Not every futures contract gathers relevant liquidity and the CBOE Bitcoin futures delisting proves this point.
At this point, it’s safe to conclude that Ether’s future price performance will depend on a range of factors like the performance of Eth2 and its crucial role in the DeFi sector.
The views and opinions expressed here are solely those of the author and do not necessarily reflect the views of Cointelegraph. Every investment and trading move involves risk. You should conduct your own research when making a decision.
Traders speculate that Bitcoin’s price may continue to trade sideways for now
Cointelegraph By Benjamin Pirus
Bitcoin’s price has declined in recent days. While it has rebounded from its weekly lows, the asset’s trajectory remains uncertain says CryptoWendyO, a crypto trader on Twitter.
“The daily timeframe is not looking great as we are having trouble sustaining $50K,” she told Cointelegraph on Friday. “I am feeling like we will get a run to $51.6[K].”
“From there I would be cautious as rejection could lead back to the $50K -$45K range. A break down there could be a swift wick to $42-38K with a glorious recovery. Invalidation would be a sustained consolidation at $52K.”
After hitting record highs of approximately $58,360 in February, Bitcoin (BTC) dropped down to roughly $43,015 in subsequent days, based on TradingView data. The asset then rebounded up to about $52,660, before continuing its downward price action below $50,000. Bitcoin is trading at roughly $49,020 at time of publication.
Cheds, a trader on Twitter holding his CMT level I certification, expects “more consolidation from BTC above that key 42k level,” he told Cointelegraph on Friday. He also tweeted a chart of his range expectations.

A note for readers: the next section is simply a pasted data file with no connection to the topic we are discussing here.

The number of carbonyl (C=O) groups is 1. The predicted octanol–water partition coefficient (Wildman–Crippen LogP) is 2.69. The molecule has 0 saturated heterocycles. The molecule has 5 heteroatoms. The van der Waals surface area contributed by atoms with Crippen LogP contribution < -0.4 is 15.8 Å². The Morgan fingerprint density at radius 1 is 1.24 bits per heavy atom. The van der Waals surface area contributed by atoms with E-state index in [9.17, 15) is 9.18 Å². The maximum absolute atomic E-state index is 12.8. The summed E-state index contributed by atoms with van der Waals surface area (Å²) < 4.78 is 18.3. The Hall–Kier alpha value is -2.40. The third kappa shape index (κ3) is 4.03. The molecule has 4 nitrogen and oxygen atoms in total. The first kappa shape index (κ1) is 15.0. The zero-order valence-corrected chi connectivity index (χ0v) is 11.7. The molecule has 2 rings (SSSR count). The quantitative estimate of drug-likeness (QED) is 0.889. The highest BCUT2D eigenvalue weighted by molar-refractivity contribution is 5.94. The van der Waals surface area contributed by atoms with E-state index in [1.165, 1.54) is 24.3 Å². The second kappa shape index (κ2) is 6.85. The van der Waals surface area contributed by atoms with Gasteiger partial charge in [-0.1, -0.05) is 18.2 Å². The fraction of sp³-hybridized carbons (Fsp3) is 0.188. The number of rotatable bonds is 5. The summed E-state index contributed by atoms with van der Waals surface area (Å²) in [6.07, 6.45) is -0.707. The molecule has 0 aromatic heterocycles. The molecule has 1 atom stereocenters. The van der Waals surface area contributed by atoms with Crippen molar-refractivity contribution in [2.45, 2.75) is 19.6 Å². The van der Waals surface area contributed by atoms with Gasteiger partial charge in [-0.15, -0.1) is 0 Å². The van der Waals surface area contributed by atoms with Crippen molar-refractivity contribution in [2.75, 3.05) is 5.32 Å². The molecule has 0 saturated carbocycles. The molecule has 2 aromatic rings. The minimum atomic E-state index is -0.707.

“The big question is if the recent 27% correction is enough to bring us to a new high,” Cheds said. “In the meantime we will watch a tightening range on the daily of lower highs and higher lows.”
A number of technology stocks have also suffered price decline recently.
Bitcoin Support at $47K “Very Strong,” Glassnode CTO Asserts After Price Falls
Bitcoin has an extreme potential to hold $47,000 as its support level, according to Rafael Schultze-Kraft, the co-founder/CTO of blockchain analytics platform Glassnode.
The data scientist studied the number of existing bitcoins that moved within the said price bucket and placed it against other price levels. He noted that the “UTXO Realized Price Distribution” near the $47,000-level was comparatively higher than the rest in recent times, stressing that the range prompted the Bitcoin network participants to become more active than usual.
In retrospect, a higher number of coins moving near a specific level signifies more trades. It is possible that traders and investors sold or bought more bitcoins near $47,000 than any other level around it. Given the cryptocurrency’s recent uptrend, it is safe to assume that most trades near $47,000 had a bullish outlook, which made the level ideal support for Bitcoin.
“[We have a] very strong on-chain support at $47k – around 500,000 BTC have been moved at that level,” noted Mr. Schultze-Kraft. “It is important that we hold it; otherwise, we could see low forties quickly before the next upwards movements.”
Offsetting Yield Fears?
The statements appeared as Bitcoin bled through an unaccustomed macroeconomic environment. The benchmark cryptocurrency was among the biggest losers this Thursday as Federal Reserve Chairman Jerome Powell ignored offering any future guidance on rising bond yields in the US.